If you often work with digital photography, this building may look strangely familiar and create a stirring annoyance in your waters. The architect has intentionally designed it to look like a typical image file glitch. Look a bit closer.
The brainchild of Christoph Merian Stiftung, the piece was commissioned by the House of Electronic Arts Basel and now sits prominently on display Continue reading →
Every once in a while you come across a series of images that explode off the page with a beautiful simplicity and Christopher Colville’s photographs have quite literally done just that – because they’re created using gunpowder!
We conducted this interview with ‘Destructive Girl’ Estefânia Silva, a music writer and photographer who has leapt whole heartedly into this delightful film challenge and here’s what Continue reading →
Tom Fletcher, formerly of McFly & McBusted has done it again. A few months ago he crushed the stern look of parents across the country with his dandelion clock video and now he’s back with something even harder hitting. Player 2:
We won’t give anything away, just make sure you’re not watching with your mates as it may choke one or two of you…
PBS Digital Studios have put together a short segment discussing how to approach the age old layman saying “I could do that.” It’s a phrase that photographers and artists alike often run in to when looking at what looks like unskilled art in the modern era.
The traditional answer of you didn’t, and they did didn’t quite cut it for one PBS viewer so Sarah Green got down to business. In this lovely little video, Sarah discusses several art pieces we may be familiar with and touches also on the implications the dawn of photography had.
So next time you unintentionally insult a photographer, artist or museum curator with your witty remark, take a closer look at the artwork and ask yourself what you’re looking for.
Here’s a fun creative idea to try out at home or in your own studios. Scottish photographer Kim Ayres has taken the unusual step of turning his camera around to face a light box for a striking set of abstract portraits.
Ayres had been photographing fellow Scottish artist Isabell Buenz when the thought occurred to her. Ayres, who has a keen sense of creativity willingly obliged and Isabell jumped in to the 6 foot high soft box and let her silhouette take place. Continue reading →
It’s a cry photographers know all to well, “the final shot of the day was the one, I’d finally cracked it” and that rings true for Alex Timmermans’ most recent wet plate collodion creation ‘Swan Lake’. A man who strives in meeting a bar of perfection set so high he’s known to keep working on a set until sheer beauty is realised. Just take a look at the final plate.
Swan Lake by Alex Timmermans, 2015
What is so striking about this image alters depending on your perspective. Initially, the swan, which we know as a beautiful but fierce creature is mid-dynamic, calling upon a dancer somehow floating on water in a self embrace. The stage looks incredibly dangerous however Continue reading →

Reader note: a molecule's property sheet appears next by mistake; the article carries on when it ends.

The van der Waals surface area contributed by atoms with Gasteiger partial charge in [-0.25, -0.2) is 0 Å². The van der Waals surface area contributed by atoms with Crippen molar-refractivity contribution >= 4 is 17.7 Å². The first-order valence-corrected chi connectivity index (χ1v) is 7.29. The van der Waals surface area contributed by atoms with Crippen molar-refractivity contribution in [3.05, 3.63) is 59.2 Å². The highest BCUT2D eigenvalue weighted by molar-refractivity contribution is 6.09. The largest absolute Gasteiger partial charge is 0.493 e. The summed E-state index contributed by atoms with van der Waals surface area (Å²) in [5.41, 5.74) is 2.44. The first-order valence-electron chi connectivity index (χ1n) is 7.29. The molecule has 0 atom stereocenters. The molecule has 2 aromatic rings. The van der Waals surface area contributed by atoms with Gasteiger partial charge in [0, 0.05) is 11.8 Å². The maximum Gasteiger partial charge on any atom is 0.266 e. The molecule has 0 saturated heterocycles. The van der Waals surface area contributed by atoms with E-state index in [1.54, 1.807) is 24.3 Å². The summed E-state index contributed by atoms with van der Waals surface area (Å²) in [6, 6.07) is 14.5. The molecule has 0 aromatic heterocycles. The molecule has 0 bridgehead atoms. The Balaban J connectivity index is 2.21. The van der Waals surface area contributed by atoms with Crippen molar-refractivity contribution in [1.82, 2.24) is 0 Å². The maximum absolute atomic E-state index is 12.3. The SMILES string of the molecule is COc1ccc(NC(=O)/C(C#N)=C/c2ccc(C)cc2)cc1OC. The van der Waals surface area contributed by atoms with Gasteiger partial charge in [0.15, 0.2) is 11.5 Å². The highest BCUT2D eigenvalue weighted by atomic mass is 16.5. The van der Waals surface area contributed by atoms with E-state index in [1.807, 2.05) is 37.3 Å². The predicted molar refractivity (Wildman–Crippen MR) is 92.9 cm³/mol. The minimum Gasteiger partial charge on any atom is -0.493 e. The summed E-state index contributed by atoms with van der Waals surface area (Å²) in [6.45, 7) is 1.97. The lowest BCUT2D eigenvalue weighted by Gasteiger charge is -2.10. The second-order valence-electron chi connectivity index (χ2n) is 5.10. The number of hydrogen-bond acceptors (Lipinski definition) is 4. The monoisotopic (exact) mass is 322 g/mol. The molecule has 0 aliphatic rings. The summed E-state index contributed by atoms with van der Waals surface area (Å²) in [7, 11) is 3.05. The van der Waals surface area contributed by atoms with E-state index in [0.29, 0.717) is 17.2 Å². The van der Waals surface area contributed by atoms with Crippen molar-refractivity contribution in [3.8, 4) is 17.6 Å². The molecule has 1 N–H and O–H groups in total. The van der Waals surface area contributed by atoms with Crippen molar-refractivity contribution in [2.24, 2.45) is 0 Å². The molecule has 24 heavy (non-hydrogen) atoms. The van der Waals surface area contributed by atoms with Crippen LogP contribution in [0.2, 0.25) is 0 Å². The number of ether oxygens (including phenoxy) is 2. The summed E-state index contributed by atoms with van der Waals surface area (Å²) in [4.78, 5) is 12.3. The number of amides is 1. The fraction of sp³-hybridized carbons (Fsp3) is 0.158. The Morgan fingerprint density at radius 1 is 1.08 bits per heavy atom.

We caught up with Anton Orlov this morning who kindly agreed to guest post here on PhoGoTraphy and share his latest work:
The day has come my friends! After months of being nothing more than a dream and concept, weeks of experimenting and building, and days of testing and working out the kinks today at San Diego Museum of Photographic Arts I will be unveiling what I believe to be the first completely transparent and entirely functional camera. I call it CLERA, short for Clear Camera, and without further ado here it is pictured against the clear San Diego skies. It is the first camera where you can actually SEE the image projected onto the piece of photographic material during the exposure!
#CLERA by Anton Orlov
I came up with this idea while working in my dark box and developing tintypes. Those of you familiar with my work know that for the past few years the medium of wet plate collodion has consumed my photographic endeavours almost entirely.
In what has been hailed as the first of its kind, scientists have embraced the old art of the moving image to project an image of a galloping horse onto clouds from a plane.
The horse and rider, an obvious reference to Eadweard Muybridge’s photographic studies of motion appears as a ghostly green shadow in the clouds courtesy of a modified zoopraxiscope by artist Dave Lynch.
Here in the video you can see the contraption’s internal workings prior to scenes shot from a plane. If viewed from the ground it’s unlikely you’d see anything but flashing random lights dancing within the clouds.
Despite the feat of imagination it will have taken to achieve, the final product is still somewhat shaky and basic in design. We really look forward to seeing what advances in visual technology are made as a result. It’s worth taking a trip to Dave Lynch’s website to learn more about the collaboration involved in ‘Project Nimbus’ and the three years of documented effort that went in to its creation.
Bliss is widely accepted to be the most ubiquitous photograph to have ever graced our computer screens, simply because it was the flagship desktop wall paper that came with Windows XP. The image itself was a wonderfully evocative scene that inspired many interpretations, parodies and is still discussed academically today. One of the most common misconceptions is that it was CGI, or at best a very heavily edited photograph, however as the man who took the snapshot, Chuck O’Rear explained, it was little more than a medium format frame of some vineyards on film that Bill Gates bought the full rights to.
For Windows 10, we’re treated to this:
A highly stylised, light show that looks like a scene straight out of Tron Legacy. It’s a sanitised, far too perfect, completely constructed image that is as far away from Bliss as you can get. Despite still championing a photographer to produce the piece, the web is less than impressed.Continue reading →